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My App initializes 3 times everything

I was looking in CI Log fiile(debug) and everything is loaded 3 times. EVERYTHING.

I can't post the log here because I don't have it, but I put a log_message() in one of my models and I got that message 3 times in log file.

Also I've extended CI_Controller with this


class Admin_Controller extends Controller {}
class Guest_Controller extends Controller {}

I can't check if I delete one of them everything will be loaded 2 times. but is weird. anyone had this problem ?

Quite some time ago I had a similar problem which was not easy to trace.

I think there was a missing favicon.ico which produced a PHP error and the subsequent application was loading more than once.

Set the following code and check your PHP error log files.
  ini_set('display_errors', 'On');

Indeed. Usually .htaccess rewrite rules are the culprit here.

If often see people use (I see even the wiki recommends this):
RewriteCond %{REQUEST_FILENAME} !-f
RewriteCond %{REQUEST_FILENAME} !-d
RewriteRule ^(.*)$ index.php?/$1 [L]

DONT!. This is a lazy man's .htaccess, and will cause these kind of errors.

Instead, make the design of your directory structure, and design your rewrite rules accordingly. For example, create a /assets directory, put all your assets (js, css, images) in this directory structure, and exclude this directory.
Result: no request of a missing image will ever be rewritten to request index.php anymore!

While I would agree with you that it's best to create a strong asset structure, I would disagree a lot with how you qualify those .htaccess rules. Also if this causes the triple load, there should be a clear time gap between the 3 loads - so the next question would be if there is?

That simply says: rewrite everything that's neither a file (!-f) nor a directory (!-d) to the index.php. Which is pretty much what you should want it to do, let CI handle everything but what "physicly" exists on your server (and as such you could add very specific error handling for certain cases). It gives you a lot more flexibility and portability then a very specific RewriteCond.

EDIT: @Mareshal
Such extentions would only cause this if they're all 3 instantiated, which none of them should be (only the controller extending one of those should be instantiated). You could try adding a log_message() containing the request URI, maybe you could find out if it's a tripple load on single request or 3 distinct requests (if the 3 loads are caused by files which aren't found).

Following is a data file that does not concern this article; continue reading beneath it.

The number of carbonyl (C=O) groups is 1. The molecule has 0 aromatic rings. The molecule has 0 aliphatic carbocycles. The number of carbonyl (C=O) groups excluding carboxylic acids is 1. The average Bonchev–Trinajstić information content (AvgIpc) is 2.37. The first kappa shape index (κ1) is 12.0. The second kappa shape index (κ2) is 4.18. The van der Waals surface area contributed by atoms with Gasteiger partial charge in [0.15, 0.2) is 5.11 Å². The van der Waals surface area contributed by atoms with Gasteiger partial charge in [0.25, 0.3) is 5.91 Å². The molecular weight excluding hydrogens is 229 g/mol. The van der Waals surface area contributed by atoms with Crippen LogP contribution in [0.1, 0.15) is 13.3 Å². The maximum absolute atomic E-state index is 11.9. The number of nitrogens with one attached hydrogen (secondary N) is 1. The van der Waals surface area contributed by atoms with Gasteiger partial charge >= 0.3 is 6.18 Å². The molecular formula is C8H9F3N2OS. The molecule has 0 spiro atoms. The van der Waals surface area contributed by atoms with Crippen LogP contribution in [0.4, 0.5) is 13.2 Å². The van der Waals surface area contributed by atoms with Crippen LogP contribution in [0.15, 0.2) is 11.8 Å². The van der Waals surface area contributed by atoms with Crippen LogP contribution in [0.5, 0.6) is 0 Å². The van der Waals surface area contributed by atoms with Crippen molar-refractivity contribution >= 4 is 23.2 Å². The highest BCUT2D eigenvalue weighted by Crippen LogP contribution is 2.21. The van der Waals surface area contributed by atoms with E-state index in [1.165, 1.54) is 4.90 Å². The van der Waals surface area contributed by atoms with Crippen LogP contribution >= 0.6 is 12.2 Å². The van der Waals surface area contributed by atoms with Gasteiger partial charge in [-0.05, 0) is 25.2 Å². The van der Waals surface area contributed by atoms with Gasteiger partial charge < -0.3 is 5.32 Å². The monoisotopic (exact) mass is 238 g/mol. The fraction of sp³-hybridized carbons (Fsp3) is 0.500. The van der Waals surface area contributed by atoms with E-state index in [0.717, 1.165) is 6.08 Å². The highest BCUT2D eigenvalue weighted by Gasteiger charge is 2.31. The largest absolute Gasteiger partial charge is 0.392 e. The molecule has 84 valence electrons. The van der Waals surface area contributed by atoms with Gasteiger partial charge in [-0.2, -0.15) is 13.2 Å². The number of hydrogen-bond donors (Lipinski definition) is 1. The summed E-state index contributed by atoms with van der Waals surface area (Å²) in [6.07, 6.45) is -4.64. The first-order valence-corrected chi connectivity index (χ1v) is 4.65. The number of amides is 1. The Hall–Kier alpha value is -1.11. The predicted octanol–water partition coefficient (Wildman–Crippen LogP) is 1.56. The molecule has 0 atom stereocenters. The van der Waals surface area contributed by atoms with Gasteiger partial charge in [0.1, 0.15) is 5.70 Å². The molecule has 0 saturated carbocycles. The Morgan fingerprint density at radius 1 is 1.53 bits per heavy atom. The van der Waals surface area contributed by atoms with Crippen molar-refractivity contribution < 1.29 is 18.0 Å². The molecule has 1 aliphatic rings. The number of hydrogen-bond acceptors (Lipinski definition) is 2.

I know exactly what it says, and I disagree.

First, for every request of a file that doesn't exist, a rewrite happens. And that includes a missing image. This can cause al sorts of trouble because it will trigger a CI request, and it is very difficult to troubleshoot if you don't have your loglevel to 4 (so you see the multiple requests).
Second, this will make all sorts of files and directories accessable that you don't want to be accessed, for example the entire system directory, a folder with uploaded files, etc.

Imho, the only things accessable from the browser are your assets, and your index.php. The user has no business elsewhere. Offcourse, you could (and perhaps should) move all but your assets outside the docroot, but on a lot of shared hosting plans, that is not possible.

The only exception is if CI has to co-exist with another application in the same docroot, but even then I think you should tailor your rewrite rules to your specific situation.

I agree that it's easy, simple, and more portable. Hence the "lazy man's .htaccess" statement... Smile


The most I took issue with is that you call it a lazy-man's approach. I have a system that should work on almost any host, but if I were to make my .htaccess that specific I could never include some updates on every website.